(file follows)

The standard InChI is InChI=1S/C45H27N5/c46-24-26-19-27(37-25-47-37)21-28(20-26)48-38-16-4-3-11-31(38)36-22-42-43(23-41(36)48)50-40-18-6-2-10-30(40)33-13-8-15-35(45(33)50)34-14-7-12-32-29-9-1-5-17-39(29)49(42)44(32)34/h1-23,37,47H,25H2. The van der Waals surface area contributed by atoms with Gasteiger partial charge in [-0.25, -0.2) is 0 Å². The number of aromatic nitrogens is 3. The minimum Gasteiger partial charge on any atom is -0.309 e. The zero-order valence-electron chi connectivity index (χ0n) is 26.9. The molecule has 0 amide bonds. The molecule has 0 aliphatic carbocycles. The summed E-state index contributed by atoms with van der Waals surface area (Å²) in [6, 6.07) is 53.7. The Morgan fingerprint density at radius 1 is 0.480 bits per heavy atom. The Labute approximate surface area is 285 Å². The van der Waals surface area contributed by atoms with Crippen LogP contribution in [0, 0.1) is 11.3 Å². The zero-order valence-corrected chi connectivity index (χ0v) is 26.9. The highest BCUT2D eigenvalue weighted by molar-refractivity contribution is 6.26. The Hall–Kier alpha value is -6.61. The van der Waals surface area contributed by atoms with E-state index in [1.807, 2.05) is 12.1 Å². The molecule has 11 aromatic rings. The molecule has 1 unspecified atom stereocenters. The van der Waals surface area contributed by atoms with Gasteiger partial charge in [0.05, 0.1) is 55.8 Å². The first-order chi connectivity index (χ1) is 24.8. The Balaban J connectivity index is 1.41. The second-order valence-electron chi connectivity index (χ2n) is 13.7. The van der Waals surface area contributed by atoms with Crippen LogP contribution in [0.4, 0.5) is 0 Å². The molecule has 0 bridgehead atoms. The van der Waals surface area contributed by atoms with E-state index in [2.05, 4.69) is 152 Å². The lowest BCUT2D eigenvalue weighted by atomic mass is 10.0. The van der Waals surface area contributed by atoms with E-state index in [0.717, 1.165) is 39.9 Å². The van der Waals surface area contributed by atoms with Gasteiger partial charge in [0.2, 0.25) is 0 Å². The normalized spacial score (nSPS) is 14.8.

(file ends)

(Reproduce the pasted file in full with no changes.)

The standard InChI is InChI=1S/C45H27N5/c46-24-26-19-27(37-25-47-37)21-28(20-26)48-38-16-4-3-11-31(38)36-22-42-43(23-41(36)48)50-40-18-6-2-10-30(40)33-13-8-15-35(45(33)50)34-14-7-12-32-29-9-1-5-17-39(29)49(42)44(32)34/h1-23,37,47H,25H2. The van der Waals surface area contributed by atoms with Gasteiger partial charge in [-0.25, -0.2) is 0 Å². The number of aromatic nitrogens is 3. The minimum Gasteiger partial charge on any atom is -0.309 e. The zero-order valence-electron chi connectivity index (χ0n) is 26.9. The molecule has 0 amide bonds. The molecule has 0 aliphatic carbocycles. The summed E-state index contributed by atoms with van der Waals surface area (Å²) in [6, 6.07) is 53.7. The Morgan fingerprint density at radius 1 is 0.480 bits per heavy atom. The Labute approximate surface area is 285 Å². The van der Waals surface area contributed by atoms with Crippen LogP contribution in [0, 0.1) is 11.3 Å². The zero-order valence-corrected chi connectivity index (χ0v) is 26.9. The highest BCUT2D eigenvalue weighted by molar-refractivity contribution is 6.26. The Hall–Kier alpha value is -6.61. The van der Waals surface area contributed by atoms with E-state index in [1.807, 2.05) is 12.1 Å². The molecule has 11 aromatic rings. The molecule has 1 unspecified atom stereocenters. The van der Waals surface area contributed by atoms with Gasteiger partial charge in [0.05, 0.1) is 55.8 Å². The first-order chi connectivity index (χ1) is 24.8. The Balaban J connectivity index is 1.41. The second-order valence-electron chi connectivity index (χ2n) is 13.7. The van der Waals surface area contributed by atoms with Crippen LogP contribution in [0.4, 0.5) is 0 Å². The molecule has 0 bridgehead atoms. The van der Waals surface area contributed by atoms with E-state index in [2.05, 4.69) is 152 Å². The lowest BCUT2D eigenvalue weighted by atomic mass is 10.0. The van der Waals surface area contributed by atoms with E-state index in [0.717, 1.165) is 39.9 Å². The van der Waals surface area contributed by atoms with Gasteiger partial charge in [0.2, 0.25) is 0 Å². The normalized spacial score (nSPS) is 14.8.